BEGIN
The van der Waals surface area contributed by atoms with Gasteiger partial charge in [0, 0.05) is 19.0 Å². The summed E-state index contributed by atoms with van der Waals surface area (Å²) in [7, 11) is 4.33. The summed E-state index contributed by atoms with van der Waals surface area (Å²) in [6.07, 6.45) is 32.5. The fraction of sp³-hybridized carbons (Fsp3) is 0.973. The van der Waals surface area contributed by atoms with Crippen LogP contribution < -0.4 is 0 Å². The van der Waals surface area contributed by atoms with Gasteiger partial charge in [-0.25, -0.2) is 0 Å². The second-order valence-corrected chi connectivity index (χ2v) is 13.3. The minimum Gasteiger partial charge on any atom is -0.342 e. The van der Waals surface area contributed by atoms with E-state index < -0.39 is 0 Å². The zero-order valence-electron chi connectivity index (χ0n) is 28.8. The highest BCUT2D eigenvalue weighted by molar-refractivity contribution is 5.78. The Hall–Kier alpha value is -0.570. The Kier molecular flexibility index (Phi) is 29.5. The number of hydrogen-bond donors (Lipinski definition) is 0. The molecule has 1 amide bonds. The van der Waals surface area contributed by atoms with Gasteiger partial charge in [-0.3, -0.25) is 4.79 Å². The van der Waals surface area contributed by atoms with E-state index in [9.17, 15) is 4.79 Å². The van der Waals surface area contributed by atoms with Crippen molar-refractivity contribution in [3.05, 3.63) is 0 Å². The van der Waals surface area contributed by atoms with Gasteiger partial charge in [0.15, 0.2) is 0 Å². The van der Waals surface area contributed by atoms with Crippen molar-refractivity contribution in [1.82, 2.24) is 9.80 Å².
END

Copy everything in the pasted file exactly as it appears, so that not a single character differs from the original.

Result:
The van der Waals surface area contributed by atoms with Gasteiger partial charge in [0, 0.05) is 19.0 Å². The summed E-state index contributed by atoms with van der Waals surface area (Å²) in [7, 11) is 4.33. The summed E-state index contributed by atoms with van der Waals surface area (Å²) in [6.07, 6.45) is 32.5. The fraction of sp³-hybridized carbons (Fsp3) is 0.973. The van der Waals surface area contributed by atoms with Crippen LogP contribution < -0.4 is 0 Å². The van der Waals surface area contributed by atoms with Gasteiger partial charge in [-0.25, -0.2) is 0 Å². The second-order valence-corrected chi connectivity index (χ2v) is 13.3. The minimum Gasteiger partial charge on any atom is -0.342 e. The van der Waals surface area contributed by atoms with E-state index < -0.39 is 0 Å². The zero-order valence-electron chi connectivity index (χ0n) is 28.8. The highest BCUT2D eigenvalue weighted by molar-refractivity contribution is 5.78. The Hall–Kier alpha value is -0.570. The Kier molecular flexibility index (Phi) is 29.5. The number of hydrogen-bond donors (Lipinski definition) is 0. The molecule has 1 amide bonds. The van der Waals surface area contributed by atoms with Gasteiger partial charge in [-0.3, -0.25) is 4.79 Å². The van der Waals surface area contributed by atoms with E-state index in [9.17, 15) is 4.79 Å². The van der Waals surface area contributed by atoms with Crippen molar-refractivity contribution in [3.05, 3.63) is 0 Å². The van der Waals surface area contributed by atoms with Gasteiger partial charge in [0.15, 0.2) is 0 Å². The van der Waals surface area contributed by atoms with Crippen molar-refractivity contribution in [1.82, 2.24) is 9.80 Å².